We’re already enjoying both jams I made in the summer. Mincemeat, plum compote, red onion marmalade and spiced apple butter are all ready to eat, but the spiced apricot and apple chutney, tomato and cranberry relish and this curried fruit chutney will all benefit from some maturing time. Clementine marmalade won’t be made until November when the fruit is reasonably priced in the run-up to Christmas. Phew, I think that’s about it for this year!

This chutney is ridiculously easy and, judging from the taste I had, it’ll make a very good addition to a hot curry on a cold night; I suspect it'll also go down well with a slice or two of cold nut roast or maybe cheese on toast.

250g onions, chopped
750g (prepared weight) fruit - I used apples, plums, rhubarb and apricots
25g garlic
25g fresh root ginger
1 tsp salt
½ tsp cayenne
1 tsp cumin
1 tsp coriander
2 tsp curry powder
300g white sugar
300ml cider vinegar

Put the garlic, ginger, cayenne, salt, cumin, coriander and curry powder into a blender with a couple of tablespoons of the measured vinegar and blitz until slushy.

Prepare the fruit, chop into large dice and place in a large wide pan with the onions. Add the garlic and ginger mixture, the sugar and the vinegar. Bring to the boil, stir well and simmer uncovered over a low heat for about 1½ hours until thick.

Pot into sterilised jars whilst still hot and leave to mature for 6 – 8 weeks before eating.

Makes 6 190g jars.

Wednesday, 14 September 2011

Not Your Typical Veggie...

I bought a vegetarian magazine last week (it shall remain nameless to protect the innocent!) At first glance it was OK, lots of good recipes and, thankfully, no Parmesan but there were several quite gung-ho articles about sustainability, environmental issues and food miles as well as a few campaigns for this and that. It seemed to be assumed that all vegetarians were interested and in favour of these things; there was also a subliminal undertone of worthiness which really grated on me.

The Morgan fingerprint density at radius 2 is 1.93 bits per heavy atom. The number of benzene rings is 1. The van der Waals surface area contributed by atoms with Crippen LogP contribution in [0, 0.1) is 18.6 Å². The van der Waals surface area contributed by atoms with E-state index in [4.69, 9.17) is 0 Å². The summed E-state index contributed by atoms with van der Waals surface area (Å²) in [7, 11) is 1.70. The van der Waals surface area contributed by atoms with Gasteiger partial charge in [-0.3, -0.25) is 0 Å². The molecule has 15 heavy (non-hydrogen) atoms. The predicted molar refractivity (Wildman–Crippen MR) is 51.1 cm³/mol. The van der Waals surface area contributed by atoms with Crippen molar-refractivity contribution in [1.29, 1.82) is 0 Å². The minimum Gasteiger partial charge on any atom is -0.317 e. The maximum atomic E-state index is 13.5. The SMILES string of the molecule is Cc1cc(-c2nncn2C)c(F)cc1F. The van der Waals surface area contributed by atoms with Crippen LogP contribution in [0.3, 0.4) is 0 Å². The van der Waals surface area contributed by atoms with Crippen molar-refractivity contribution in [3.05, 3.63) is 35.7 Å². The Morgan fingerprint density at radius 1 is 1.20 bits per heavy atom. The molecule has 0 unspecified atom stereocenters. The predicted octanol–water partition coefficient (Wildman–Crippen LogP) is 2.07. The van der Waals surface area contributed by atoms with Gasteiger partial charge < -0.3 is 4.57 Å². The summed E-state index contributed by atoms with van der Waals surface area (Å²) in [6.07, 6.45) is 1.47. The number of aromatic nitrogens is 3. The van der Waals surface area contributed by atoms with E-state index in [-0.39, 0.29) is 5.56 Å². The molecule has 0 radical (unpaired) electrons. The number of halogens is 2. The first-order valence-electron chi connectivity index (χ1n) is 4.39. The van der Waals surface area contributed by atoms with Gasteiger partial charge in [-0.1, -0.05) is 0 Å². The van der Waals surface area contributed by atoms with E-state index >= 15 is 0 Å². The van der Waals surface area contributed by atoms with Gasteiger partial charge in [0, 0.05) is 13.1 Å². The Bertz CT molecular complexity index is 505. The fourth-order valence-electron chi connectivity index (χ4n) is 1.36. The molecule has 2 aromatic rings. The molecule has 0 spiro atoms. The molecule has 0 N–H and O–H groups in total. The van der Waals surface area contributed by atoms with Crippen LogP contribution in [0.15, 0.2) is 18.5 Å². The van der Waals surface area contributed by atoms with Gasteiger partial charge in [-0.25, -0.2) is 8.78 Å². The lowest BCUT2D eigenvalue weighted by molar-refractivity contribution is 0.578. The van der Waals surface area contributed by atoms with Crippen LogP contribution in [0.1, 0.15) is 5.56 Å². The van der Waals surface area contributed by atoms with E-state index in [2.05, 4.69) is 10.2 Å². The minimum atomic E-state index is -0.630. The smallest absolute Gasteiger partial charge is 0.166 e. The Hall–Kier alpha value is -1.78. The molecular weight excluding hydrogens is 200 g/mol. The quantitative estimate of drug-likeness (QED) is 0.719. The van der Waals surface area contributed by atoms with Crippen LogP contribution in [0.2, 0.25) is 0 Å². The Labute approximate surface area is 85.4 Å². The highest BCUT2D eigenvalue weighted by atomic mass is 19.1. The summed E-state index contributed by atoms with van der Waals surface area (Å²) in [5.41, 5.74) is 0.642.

Now, it could be said that I am a very strange person (it has been said before!) and not your typical veggie, but I make no apologies for saying I am not remotely interested in sustainability, environmental issues or food miles. In fact, if anyone starts on about these subjects, my eyes glaze over, my brain shuts down and I get an overwhelming urge to give the speaker/writer a poke in the eye.

I became a veggie because I don’t want to eat animals, no other reason, simple. My decision had nothing to do with where food is shipped from or the alleged effects of climate change; I didn’t consider farming practices or whether farmers get paid enough for their crops by the big supermarkets and I really don’t care about saving the planet because I think the planet will be just fine despite the puny, ineffectual efforts of the human race to destroy it.

When I buy a food magazine I don’t want to pay good money to read other people’s opinions which rarely tally with mine and are usually ill-thought out and simplistic. Rather than follow the diktat of environmentalists, food writers, brainless politicians and others who make a good living from haranguing the gullible, I prefer to think for myself and make up my own mind.

I did think of writing this to the magazine’s letters page but I suspect they’d think I’m some sort of crank for not going along with their party line. Oh, I do realise, by the way, that in reading this you too are reading someone else’s opinion, but at least you haven’t paid for it nor do I expect you to agree with me.

Rant mode off.

Saturday, 10 September 2011

Plum, Cinnamon and Orange Compote

This is the compote I served with that gorgeous cheesecake last weekend, but it more usually gets served with my morning porridge.

Oooh, there's a word guaranteed to bring a smile to my face; I absolutely love the stuff! I'm a woman of simple tastes; if I had to choose my last meal on Earth, I wouldn't need to think twice. Porridge! It's my everyday breakfast and I really miss it if I don't have it. It's funny really that something so simple, cheap and easy can be so enjoyable.

Sorry....I went off into a little oaty reverie, where was I? Oh yes, compote - this one is an amazing colour and it's so moreish I keep trying to think of other things I can have it with; if you're not a porridge fan (do such people exist?!) I can recommend a couple of spoonfuls with some soya yoghurt and it livens up breakfast pancakes no end. The husband thinks it could be good on top of a steamed sponge pudding and has put in a request for one as soon as the weather turns a bit more autumnal; mind you, given the weather we've has this week, he could be getting that pud sooner than he thinks!

2kg dessert plums
400g white sugar
grated rind and juice of an orange
2 heaped teaspoons cinnamon
100ml water